reported that “things are getting better[.]” Tr.
361. Gargano denied audio hallucinations or delusional
thinking - he no longer felt that the television was sending
him messages. Tr. 361. Gargano was continuing to exhibit a
flat affect, which his family was having a difficult time
with. Tr. 361. Gargano's sleep was better; he was
averaging about 8 hours. Tr. 361. Nurse Sweeney's
assessment was that Gargano appeared more stable. Tr. 362.
Nurse Sweeney informed Gargano that he would be seeing Kelley
Kauffman because Nurse Sweeney was going to be out on leave.
30, 2014, Gargano saw Kelley Kauffman, RN, NP. Tr. 363-364.
Gargano reported that he had been taking it easy and was
compliant with his medication. Tr. 363. He indicated that his
audio hallucinations had decreased but he was having visual
hallucinations. Tr. 363. He was having “feelings that
animals and bugs [were] tracking him and reporting back to
someone unknown.” Tr. 363. He said he ignores cameras
and reported some paranoia of an unknown threat that he had
been trying to discover for over a year. Tr. 363. Gargano
stated that when he takes his Latuda he feels he needs to
pace. Tr. 363. The Cogentin was not helping with
Gargano's restlessness so Gargano requested an increase.
Tr. 364. Nurse Kauffman increased Gargano's Cogentin dose
and continued his other medication. Tr. 364.
30, 2014, Gargano saw Nurse Sweeney. Tr. 365. Gargano
reported that his mood was “good for the most
part[.]” Tr. 365. He was continuing to experience
akathisia“mostly at night” due to the
Latuda but he was not taking his Cogentin regularly. Tr. 365,
366. Nurse Sweeney discussed this with Gargano and he agreed
to increase his medication compliance. Tr. 366. Gargano
denied psychotic features. Tr. 365. He was continuing to have
some tax issues related to his father's business. Tr.
365. Gargano was no longer taking Depakote but continued with
Cogentin, Latuda and Wellbutrin. Tr. 366.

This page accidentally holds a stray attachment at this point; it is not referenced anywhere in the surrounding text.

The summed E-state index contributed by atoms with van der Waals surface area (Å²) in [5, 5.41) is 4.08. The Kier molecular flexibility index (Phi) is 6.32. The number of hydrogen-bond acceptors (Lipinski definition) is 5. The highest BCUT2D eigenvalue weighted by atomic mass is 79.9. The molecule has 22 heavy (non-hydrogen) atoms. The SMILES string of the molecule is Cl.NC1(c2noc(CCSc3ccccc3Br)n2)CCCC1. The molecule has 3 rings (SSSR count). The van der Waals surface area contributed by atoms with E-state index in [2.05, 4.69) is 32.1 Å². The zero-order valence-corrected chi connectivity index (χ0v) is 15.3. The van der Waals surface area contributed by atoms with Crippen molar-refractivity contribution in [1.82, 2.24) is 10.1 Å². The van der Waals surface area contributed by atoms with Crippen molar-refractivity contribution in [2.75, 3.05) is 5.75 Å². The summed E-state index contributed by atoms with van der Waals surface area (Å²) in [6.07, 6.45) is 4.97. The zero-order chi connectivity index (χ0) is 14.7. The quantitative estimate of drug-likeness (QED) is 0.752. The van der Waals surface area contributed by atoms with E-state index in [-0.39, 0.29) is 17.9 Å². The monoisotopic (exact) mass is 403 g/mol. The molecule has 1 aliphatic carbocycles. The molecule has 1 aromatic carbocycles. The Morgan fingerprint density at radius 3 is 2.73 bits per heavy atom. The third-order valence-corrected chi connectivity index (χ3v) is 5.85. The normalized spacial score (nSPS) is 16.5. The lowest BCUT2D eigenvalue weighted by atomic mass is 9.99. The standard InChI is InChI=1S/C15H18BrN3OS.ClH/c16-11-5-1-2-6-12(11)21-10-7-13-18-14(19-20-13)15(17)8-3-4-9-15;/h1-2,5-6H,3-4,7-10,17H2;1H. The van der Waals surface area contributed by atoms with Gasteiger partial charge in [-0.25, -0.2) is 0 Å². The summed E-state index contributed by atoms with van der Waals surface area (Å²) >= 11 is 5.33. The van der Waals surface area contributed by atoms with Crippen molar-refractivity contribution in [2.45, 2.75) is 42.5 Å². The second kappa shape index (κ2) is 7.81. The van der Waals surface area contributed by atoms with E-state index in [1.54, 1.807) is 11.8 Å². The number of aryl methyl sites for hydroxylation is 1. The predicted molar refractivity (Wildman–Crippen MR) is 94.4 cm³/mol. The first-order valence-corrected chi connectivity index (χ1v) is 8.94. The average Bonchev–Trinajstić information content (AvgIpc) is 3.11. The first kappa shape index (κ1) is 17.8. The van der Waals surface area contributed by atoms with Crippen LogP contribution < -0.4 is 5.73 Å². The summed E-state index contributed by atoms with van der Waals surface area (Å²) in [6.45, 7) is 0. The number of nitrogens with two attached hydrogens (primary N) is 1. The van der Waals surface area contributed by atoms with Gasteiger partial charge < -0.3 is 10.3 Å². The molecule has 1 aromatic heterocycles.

an August 27, 2014, visit with Nurse Sweeney, Gargano
indicated that his mood was “okay.” Tr. 367. He
denied audio hallucinations but continued to have delusional
thinking. Tr. 367. He relayed, “I feel like when I see
white cars then they are all on the same team or
something.” Tr. 367. His sleep was okay except when his
akathisia was bad. Tr. 367. His Cogentin was not working. Tr.
367. Nurse Sweeney recommended discontinuing Cogentin because
it was not effective and starting Benadryl. Tr. 368.
September 25, 2014, Gargano saw Nurse Sweeney reporting that
his mood was “okay but stressed[.]” Tr. 369.
Gargano relayed that he was working at Mapleside Farm for the
season. Tr. 369. He was enjoying the work but was feeling
stressed because he was working Monday through Friday 8:30-6
and unable to find time to meet with his case manager to
discuss getting assistance with his medical bills. Tr. 369.
However, Gargano did indicate that his mom could drop off
paperwork with his case manager and Nurse Sweeney encouraged
Gargano to set up a phone appointment with his case manager.
Tr. 369. Sweeney indicated that his work was seasonal so he
would stop working in November. Tr. 369. Gargano indicated
that the audio hallucinations were “less on meds”
and he was using music as a distraction from baseline
symptoms. Tr. 369. Gargano's sleep was “good”
- he was averaging 8 hours. Tr. 369. He denied suicidal and
homicidal ideation. Tr. 369. Nurse Sweeney assessed Gargano
as stable, noting he was able to work part time at a seasonal
job and was compliant on medication. Tr. 370. She noted he
needed assistance with social stressors and would forward a
note to his case manager regarding that need. Tr. 370.
November 10, 2014, Gargano saw Nurse Sweeney and reported
that his mood was “not great.” Tr. 371. Gargano
indicated that performing seasonal work had affected his
ability to take his medication so he was having more
symptoms. Tr. 371. He was taking Latuda intermittently
because of his work schedule. Tr. 371. He reported an
increase in audio hallucinations and paranoia. Tr. 371.